As much as I like to think I have a reasonably active imagination, it never ceases to amaze me how a bad situation can easily become worse.
Readers probably know the European authorities have been stunningly late to wake up to the fact that EU banks are undercapitalized, apparently being the only ones to believe their PR exercise known as a stress test. The banks’ options would seem to be limited. One is to raise more equity, which is kinda difficult now since no one is terribly keen about banks in general, and the ones in most need of more capital are the least attractive. Second is to let existing loans roll off. The authorities don’t like that idea, since less lending will increase downward economic pressures. And since bank CEO pay is correlated with size of institution, the banksters aren’t too keen about that either. Third is to cut pay to help accelerate earning their way out. You can guess how likely that is to happen. Last is to suffer state-assisted recapitalization, which under EU rules, would be a draconian exercise.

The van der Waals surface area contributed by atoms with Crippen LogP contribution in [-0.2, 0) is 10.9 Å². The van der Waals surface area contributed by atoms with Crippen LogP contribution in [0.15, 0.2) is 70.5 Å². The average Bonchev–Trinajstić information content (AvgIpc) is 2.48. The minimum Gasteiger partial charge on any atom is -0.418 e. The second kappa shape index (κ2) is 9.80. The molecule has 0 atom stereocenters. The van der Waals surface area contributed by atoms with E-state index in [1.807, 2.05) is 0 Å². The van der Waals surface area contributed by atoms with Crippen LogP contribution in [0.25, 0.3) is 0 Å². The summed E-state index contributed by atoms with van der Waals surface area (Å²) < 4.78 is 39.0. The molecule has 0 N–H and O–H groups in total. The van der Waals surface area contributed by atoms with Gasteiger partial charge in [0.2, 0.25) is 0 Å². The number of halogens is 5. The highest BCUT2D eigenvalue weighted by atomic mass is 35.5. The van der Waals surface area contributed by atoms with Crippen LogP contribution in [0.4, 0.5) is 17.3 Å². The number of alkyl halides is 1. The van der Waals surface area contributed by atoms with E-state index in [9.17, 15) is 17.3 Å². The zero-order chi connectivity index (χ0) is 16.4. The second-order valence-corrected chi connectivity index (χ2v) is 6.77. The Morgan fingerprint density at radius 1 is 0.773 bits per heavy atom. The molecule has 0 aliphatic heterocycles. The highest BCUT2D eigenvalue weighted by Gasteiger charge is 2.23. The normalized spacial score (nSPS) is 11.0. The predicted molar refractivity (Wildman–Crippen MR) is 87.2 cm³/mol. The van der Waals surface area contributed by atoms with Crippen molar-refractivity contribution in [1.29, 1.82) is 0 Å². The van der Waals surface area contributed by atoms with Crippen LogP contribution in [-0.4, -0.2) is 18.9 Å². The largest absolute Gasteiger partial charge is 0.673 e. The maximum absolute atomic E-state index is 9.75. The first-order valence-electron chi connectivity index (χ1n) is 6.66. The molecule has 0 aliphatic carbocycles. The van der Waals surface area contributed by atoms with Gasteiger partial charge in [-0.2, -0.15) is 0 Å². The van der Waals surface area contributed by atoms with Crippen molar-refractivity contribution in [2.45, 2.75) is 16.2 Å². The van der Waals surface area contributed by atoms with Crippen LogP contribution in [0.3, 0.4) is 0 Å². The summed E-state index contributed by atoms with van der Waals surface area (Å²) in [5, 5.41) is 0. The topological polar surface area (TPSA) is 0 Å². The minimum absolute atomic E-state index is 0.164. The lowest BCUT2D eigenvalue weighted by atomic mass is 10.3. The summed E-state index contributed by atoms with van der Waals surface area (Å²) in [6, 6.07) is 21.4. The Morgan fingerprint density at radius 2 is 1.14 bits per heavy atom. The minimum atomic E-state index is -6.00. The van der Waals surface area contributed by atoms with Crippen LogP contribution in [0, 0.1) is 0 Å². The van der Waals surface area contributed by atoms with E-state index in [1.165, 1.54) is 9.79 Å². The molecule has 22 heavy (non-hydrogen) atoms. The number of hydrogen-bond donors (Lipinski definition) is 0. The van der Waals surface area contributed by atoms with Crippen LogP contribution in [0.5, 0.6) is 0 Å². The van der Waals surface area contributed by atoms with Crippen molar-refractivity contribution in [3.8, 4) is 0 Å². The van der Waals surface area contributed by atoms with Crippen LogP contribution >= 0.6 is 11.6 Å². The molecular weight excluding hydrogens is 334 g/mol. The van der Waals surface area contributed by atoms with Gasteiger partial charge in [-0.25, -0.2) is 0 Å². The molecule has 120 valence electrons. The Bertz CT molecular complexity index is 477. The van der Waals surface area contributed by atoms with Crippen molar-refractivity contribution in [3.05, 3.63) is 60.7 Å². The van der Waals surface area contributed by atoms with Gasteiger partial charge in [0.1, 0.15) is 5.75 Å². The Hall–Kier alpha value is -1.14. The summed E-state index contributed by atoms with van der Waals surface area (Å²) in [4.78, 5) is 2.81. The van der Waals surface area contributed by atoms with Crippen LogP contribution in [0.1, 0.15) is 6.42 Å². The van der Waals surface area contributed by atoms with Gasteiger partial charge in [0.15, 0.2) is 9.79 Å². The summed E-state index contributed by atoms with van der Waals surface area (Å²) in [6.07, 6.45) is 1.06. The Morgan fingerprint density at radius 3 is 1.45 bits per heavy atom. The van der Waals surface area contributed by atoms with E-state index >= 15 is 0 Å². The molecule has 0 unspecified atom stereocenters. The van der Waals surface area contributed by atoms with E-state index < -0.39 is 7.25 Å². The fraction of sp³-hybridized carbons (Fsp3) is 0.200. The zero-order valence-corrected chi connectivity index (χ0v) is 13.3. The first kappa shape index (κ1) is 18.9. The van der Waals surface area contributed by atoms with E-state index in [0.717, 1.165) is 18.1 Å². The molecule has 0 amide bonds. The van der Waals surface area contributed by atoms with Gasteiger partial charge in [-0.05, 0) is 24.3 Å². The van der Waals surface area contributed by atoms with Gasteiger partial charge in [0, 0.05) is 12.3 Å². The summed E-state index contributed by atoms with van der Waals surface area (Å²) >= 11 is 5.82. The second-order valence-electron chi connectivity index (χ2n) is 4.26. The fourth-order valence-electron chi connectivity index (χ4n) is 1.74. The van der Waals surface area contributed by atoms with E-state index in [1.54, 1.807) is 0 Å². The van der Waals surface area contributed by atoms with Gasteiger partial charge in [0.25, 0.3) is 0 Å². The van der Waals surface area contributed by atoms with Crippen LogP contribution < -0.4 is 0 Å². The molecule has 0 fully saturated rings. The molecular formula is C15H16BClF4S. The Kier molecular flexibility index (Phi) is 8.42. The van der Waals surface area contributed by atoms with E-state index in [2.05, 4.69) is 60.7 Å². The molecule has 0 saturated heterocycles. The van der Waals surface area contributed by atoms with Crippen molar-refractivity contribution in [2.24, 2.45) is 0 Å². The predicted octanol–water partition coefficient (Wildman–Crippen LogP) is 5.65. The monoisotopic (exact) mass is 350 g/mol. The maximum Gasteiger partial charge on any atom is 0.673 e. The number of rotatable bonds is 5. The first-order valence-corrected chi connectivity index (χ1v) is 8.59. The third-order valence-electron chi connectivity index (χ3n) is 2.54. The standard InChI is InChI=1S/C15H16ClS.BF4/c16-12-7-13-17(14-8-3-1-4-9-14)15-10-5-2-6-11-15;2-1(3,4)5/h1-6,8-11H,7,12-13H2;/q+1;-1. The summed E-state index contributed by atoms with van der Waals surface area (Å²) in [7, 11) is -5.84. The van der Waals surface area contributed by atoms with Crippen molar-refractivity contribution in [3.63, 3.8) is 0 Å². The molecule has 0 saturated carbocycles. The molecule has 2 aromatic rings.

But never fear, the financiers have an “innovative” way around this problem. And this innovation is a remarkably destructive idea. From the Financial Times:
Banks are striking deals with private equity groups, hedge funds and insurance companies in an effort to preserve their precious regulatory capital.